The Washington Supreme Court has reinstated a decision that Dr. Robert Woo’s business-insurance policy should cover a settlement payment he made to a former employee after he installed tusks in her mouth, temporarily, while she was under anesthesia for a different procedure. ("Different procedure" was the phrase the AP used to clarify that the woman was not intentionally having tusks installed in her mouth.) The employee quit, saying she felt humiliated after finding out that Woo had taken pictures of her and her temporary tusks as a practical joke and that everyone in the office had seen them. Woo paid $250,000 to settle the woman’s lawsuit.
Fireman’s Fund refused to cover that payment, saying it was an intentional act and not part of Woo’s normal business activities. After Woo paid the plaintiff, he sued Fireman’s Fund. A King County jury agreed with him (or just didn’t like insurance companies) and awarded Woo the $250,000 plus another $750,000 on top of that.
I’m just sitting here reflecting on the fact that one million dollars can change hands in a dispute over a practical joke, but I’m not a millionaire after working reasonably hard for over a decade. Obviously I’m doing something wrong. Not sure who I resent more — the woman who got a quarter-million for not being able to take a joke, or the dentist who got three-quarters of a million for taking pictures of a lady with fake tusks.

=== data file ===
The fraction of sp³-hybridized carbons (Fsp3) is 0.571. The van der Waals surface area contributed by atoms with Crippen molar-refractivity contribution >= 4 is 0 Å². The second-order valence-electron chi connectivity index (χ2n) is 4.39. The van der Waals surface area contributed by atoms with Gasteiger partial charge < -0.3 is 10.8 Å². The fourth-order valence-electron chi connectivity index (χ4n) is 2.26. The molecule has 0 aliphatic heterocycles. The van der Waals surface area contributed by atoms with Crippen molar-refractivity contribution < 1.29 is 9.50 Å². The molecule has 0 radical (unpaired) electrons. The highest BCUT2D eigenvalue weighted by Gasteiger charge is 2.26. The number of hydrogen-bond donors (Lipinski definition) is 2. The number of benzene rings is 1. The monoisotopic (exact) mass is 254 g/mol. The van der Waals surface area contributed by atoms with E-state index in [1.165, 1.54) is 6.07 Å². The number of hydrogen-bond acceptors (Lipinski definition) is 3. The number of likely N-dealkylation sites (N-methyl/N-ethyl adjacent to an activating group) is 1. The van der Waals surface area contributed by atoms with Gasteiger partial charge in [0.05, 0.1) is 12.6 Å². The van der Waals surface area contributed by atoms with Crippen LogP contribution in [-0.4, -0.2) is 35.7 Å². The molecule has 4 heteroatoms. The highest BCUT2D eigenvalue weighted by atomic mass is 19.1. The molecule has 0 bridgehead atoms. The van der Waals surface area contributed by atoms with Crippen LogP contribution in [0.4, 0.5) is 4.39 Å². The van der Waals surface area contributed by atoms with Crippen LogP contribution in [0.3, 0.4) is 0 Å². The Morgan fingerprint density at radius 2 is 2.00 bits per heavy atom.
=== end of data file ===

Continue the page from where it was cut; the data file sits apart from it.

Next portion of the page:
The Court of Appeals reversed the award, saying the act was a prank and not part of the practice of dentistry, but the state supreme court reinstated it. According to the opinion, the "back story" was that the employee’s family raised potbellied pigs and that she frequently talked about them at the office, and that frequent pig-related jests were made as part of an attempt (in Woo’s version) to create a "friendly working environment." The majority in the 5-4 decision found (according to the report) that the joke "was an integral, if odd, part of the dental surgery" the assistant was having anyway, which seems dubious. The court may only have been holding that it was a close enough question that the jury’s decision should not have been interfered with. The dissenters wrote that the decision only "rewarded obnoxious behavior" (which I personally don’t feel is a bad thing) and in fact allowed him to profit handsomely (which does seem unreasonable).
Woo’s lawyer said his client, who he described as "a kindhearted, fun-loving man," was delighted with the high court’s decision.
Link: AP via SFGate.com